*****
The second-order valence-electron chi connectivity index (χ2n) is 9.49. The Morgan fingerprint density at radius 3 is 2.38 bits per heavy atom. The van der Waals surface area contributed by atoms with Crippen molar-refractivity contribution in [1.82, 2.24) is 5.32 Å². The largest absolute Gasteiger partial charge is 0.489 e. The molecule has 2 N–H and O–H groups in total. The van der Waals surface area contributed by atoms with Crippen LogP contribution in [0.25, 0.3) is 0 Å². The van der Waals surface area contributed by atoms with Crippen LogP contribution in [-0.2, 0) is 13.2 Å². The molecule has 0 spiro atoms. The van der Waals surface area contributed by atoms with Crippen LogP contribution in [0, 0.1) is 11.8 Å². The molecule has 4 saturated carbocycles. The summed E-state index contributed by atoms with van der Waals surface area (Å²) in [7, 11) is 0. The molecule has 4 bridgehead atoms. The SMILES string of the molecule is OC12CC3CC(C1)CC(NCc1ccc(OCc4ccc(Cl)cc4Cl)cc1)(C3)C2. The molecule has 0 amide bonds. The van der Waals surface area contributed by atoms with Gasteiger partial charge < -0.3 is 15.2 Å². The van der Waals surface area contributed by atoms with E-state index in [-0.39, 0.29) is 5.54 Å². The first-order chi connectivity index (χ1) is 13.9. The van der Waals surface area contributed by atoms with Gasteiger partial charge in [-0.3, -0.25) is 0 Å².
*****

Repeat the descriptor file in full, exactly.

The second-order valence-electron chi connectivity index (χ2n) is 9.49. The Morgan fingerprint density at radius 3 is 2.38 bits per heavy atom. The van der Waals surface area contributed by atoms with Crippen molar-refractivity contribution in [1.82, 2.24) is 5.32 Å². The largest absolute Gasteiger partial charge is 0.489 e. The molecule has 2 N–H and O–H groups in total. The van der Waals surface area contributed by atoms with Crippen LogP contribution in [0.25, 0.3) is 0 Å². The van der Waals surface area contributed by atoms with Crippen LogP contribution in [-0.2, 0) is 13.2 Å². The molecule has 0 spiro atoms. The van der Waals surface area contributed by atoms with Crippen LogP contribution in [0, 0.1) is 11.8 Å². The molecule has 4 saturated carbocycles. The summed E-state index contributed by atoms with van der Waals surface area (Å²) in [7, 11) is 0. The molecule has 4 bridgehead atoms. The SMILES string of the molecule is OC12CC3CC(C1)CC(NCc1ccc(OCc4ccc(Cl)cc4Cl)cc1)(C3)C2. The molecule has 0 amide bonds. The van der Waals surface area contributed by atoms with Gasteiger partial charge < -0.3 is 15.2 Å². The van der Waals surface area contributed by atoms with E-state index in [-0.39, 0.29) is 5.54 Å². The first-order chi connectivity index (χ1) is 13.9. The van der Waals surface area contributed by atoms with Gasteiger partial charge in [-0.3, -0.25) is 0 Å².